Like many Americans, Sen. Elizabeth Warren wants to know why the DOJ hasn't criminally prosecuted anyone responsible for the 2008 financial crisis. On Thursday, Warren released two highly provocative letters demanding some explanations. One is to DOJ Inspector General Michael Horowitz, requesting a review of how federal law enforcement managed to whiff on all 11 substantive criminal referrals submitted by the Financial Crisis Inquiry Commission (FCIC), a panel set up to examine the causes of the 2008 meltdown
Roger Lowenstein, the journalist-turned-chairman of the Sequoia mutual fund, criticizes Warren, “the nation’s unelected regulatory czar,” for being too outspoken about the financial industry. Lowenstein is the director of a mutual fund, which stands to lose significant market share if investors leave for index funds. So his hit job on Elizabeth Warren has the dual purpose of lobbying a regulatory agency to protect his business.
In an extraordinarily rare move, Senate Majority Leader Mitch McConnell interrupted Warren's speech, saying she had breached Senate rules by reading past statements against Sessions from the late senator Edward M. Kennedy (D-Mass.) and the late Coretta Scott King.
Sen. Elizabeth Warren had a confounding exchange with Treasury Secretary Steven Mnuchin at a Senate Banking Committee hearing today. Mnuchin indicated that the Trump administration supports a 21st century version of the Glass-Steagall Act, except for the part about separating commercial and investment banks, which is substantially what is meant by Glass-Steagall.
the Massachusetts senator tipped as a Democratic presidential candidate
in 2020, has unveiled new plans for legislation aimed at reining in big
corporations, redistributing wealth, and giving workers and local
communities a bigger say.
The proposed $28 billion merger
announced Thursday between large regional banks SunTrust and BB&T
is the biggest banking tie-up since the financial crisis, creating what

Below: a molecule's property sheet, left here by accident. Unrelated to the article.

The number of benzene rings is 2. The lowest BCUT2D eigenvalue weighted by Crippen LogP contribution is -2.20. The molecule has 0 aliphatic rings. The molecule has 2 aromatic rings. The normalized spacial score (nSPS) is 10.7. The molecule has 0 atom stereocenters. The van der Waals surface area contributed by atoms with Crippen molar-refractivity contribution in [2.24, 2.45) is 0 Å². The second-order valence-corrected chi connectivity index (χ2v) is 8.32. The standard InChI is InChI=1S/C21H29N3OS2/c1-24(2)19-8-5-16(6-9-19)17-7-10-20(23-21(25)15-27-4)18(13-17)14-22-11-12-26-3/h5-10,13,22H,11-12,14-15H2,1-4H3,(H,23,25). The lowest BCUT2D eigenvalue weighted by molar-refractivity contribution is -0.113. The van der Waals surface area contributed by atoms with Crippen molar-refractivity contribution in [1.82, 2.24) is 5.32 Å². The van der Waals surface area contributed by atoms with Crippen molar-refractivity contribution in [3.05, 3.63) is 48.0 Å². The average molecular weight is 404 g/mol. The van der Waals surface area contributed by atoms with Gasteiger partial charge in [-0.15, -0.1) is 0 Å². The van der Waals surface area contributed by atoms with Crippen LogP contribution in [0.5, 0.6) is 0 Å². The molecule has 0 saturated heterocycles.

would become the nation’s sixth-largest bank. And it’s a direct result
of actions taken by the Trump administration and the bipartisan group of
lawmakers who passed a bank deregulation bill in 2018.
One of America’s major
political parties may not yet be willing to acknowledge that climate
change is real, but it is already having significant effects on the U.S.
military. Flooding in Nebraska and a hurricane in Florida
that damaged military installations led to a recent Pentagon request of
$5 billion in relief money. Now Sens. Elizabeth Warren, D-Mass., and
Jack Reed, D-R.I., are calling on the Government Accountability Office
to assess military contractors’ vulnerability to climate risks.
Sen. Elizabeth Warren is unveiling a new way to tax corporations: Take them at their word.
Due to the vagaries of American
corporate accounting, companies routinely tell investors on conference
calls that they made billions in profit over the previous quarter, then
turn around and tell the IRS that, actually, they made no money at all,
so they don’t owe any taxes. Warren’s plan would tax those companies on
the profits they claim publicly.
Elizabeth Warren wants to cancel part or all student loan debt for 95
percent of Americans and make public college free for everyone—the
latest, and perhaps most ambitious, policy proposal for the 2020
Warren announced the policy in a Medium post Monday morning.
With a populist message that promises to rein in corporate excess, Ms. Warren has been facing more hostility from the finance industry than any other candidate. From corporate boardrooms to breakfast meetings, investor conferences to
charity galas, Ms. Warren’s rise in the Democratic primary polls is
rattling bankers, investors and their affluent clients, who see in the
Massachusetts senator a formidable opponent who could damage not only
their industry but their way of life.